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Coast Salish Native Artist Jody Wilson

The Native Color

Brushes, Paint and a steady hand outline the world of origionals and print s utilizing traditional Native colors.

"The Eagle" New for 2013 Limited edition Print. Size 24"w x 30"h
75 Limited Edition Prints plus 25 Artist Proofs.

For more information on this limited edition contact:
Ladner, British Columbia Canada


SOLD OUT 2011 Limited Edition Print . Available December 10th 2010.
Measures 18 "x 48" printed in traditional silk screened form.
Limited to 50 prints. each numbered and signed.

Penguin: Origional

The use of colour was limited, before the opening of trade with the Europeans. Natural pigments were used to create colour. Even when the new colours arrived artists were so conservative that their introduction did not significantly effect the selection of colour. The principal colours used on in aNative art were black, red, blue, green, and blue-green. Black was created by using lignite, charcoal, and graphite. Red was made using pulverized ochers or, sometimes, hematite. Copper minerals were used to create the blues and greens. White often appeared as well, in eyes, teeth, and small separating or relieving elements in the Masks. Yellow was used, but very rarely. It is speculated that it was derived from wolf moss. Black was considered the primary colour and the elements painted black can be considered the primary elements. Red is the colour of secondary importance but was sometimes used as the primary colour. Blue-green was a tertiary colour. Black was use for formlines. Red was used for secondary formlines and accents, as well as continuants of primary designs. Blue-green fill in tertiary areas of ground and space. The eye-sockets of a may contain blue.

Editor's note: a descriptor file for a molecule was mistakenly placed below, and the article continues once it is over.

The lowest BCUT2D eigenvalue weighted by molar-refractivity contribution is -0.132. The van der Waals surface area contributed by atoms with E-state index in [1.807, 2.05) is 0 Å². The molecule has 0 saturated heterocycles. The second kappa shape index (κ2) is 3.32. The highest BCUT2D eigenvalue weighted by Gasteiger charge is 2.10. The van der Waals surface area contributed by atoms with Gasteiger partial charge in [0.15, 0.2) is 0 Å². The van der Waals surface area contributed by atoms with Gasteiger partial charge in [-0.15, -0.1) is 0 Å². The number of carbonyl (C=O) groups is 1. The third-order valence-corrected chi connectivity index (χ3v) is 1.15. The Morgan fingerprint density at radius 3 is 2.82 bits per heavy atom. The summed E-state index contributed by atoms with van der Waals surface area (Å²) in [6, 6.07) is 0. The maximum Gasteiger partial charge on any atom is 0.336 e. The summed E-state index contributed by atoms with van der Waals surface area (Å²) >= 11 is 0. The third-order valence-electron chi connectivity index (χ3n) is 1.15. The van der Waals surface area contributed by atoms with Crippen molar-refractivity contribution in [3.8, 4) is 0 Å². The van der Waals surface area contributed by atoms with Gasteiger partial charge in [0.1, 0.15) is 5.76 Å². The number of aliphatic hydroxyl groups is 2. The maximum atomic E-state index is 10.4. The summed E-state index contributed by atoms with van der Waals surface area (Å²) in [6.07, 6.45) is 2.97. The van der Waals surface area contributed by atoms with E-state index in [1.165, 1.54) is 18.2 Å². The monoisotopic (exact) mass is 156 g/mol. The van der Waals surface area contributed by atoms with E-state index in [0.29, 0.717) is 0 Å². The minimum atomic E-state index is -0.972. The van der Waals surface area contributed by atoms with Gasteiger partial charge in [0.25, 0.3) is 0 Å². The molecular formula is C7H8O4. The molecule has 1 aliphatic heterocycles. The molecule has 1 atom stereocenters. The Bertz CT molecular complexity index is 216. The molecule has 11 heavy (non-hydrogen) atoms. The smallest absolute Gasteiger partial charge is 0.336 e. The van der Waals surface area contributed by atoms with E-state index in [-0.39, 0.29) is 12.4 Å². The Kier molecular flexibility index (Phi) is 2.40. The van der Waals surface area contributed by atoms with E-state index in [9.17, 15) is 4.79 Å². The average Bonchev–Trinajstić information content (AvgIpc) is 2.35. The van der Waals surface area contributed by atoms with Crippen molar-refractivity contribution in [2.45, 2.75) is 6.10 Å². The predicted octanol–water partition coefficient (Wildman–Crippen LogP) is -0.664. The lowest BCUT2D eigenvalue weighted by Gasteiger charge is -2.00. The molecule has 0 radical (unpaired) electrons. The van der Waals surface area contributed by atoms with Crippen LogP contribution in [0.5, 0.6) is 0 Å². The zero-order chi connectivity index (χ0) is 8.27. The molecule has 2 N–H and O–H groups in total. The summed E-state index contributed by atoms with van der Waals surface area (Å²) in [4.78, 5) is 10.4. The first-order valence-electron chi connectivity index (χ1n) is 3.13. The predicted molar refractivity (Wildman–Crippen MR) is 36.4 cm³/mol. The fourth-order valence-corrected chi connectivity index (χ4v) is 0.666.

Salmon and Eagle
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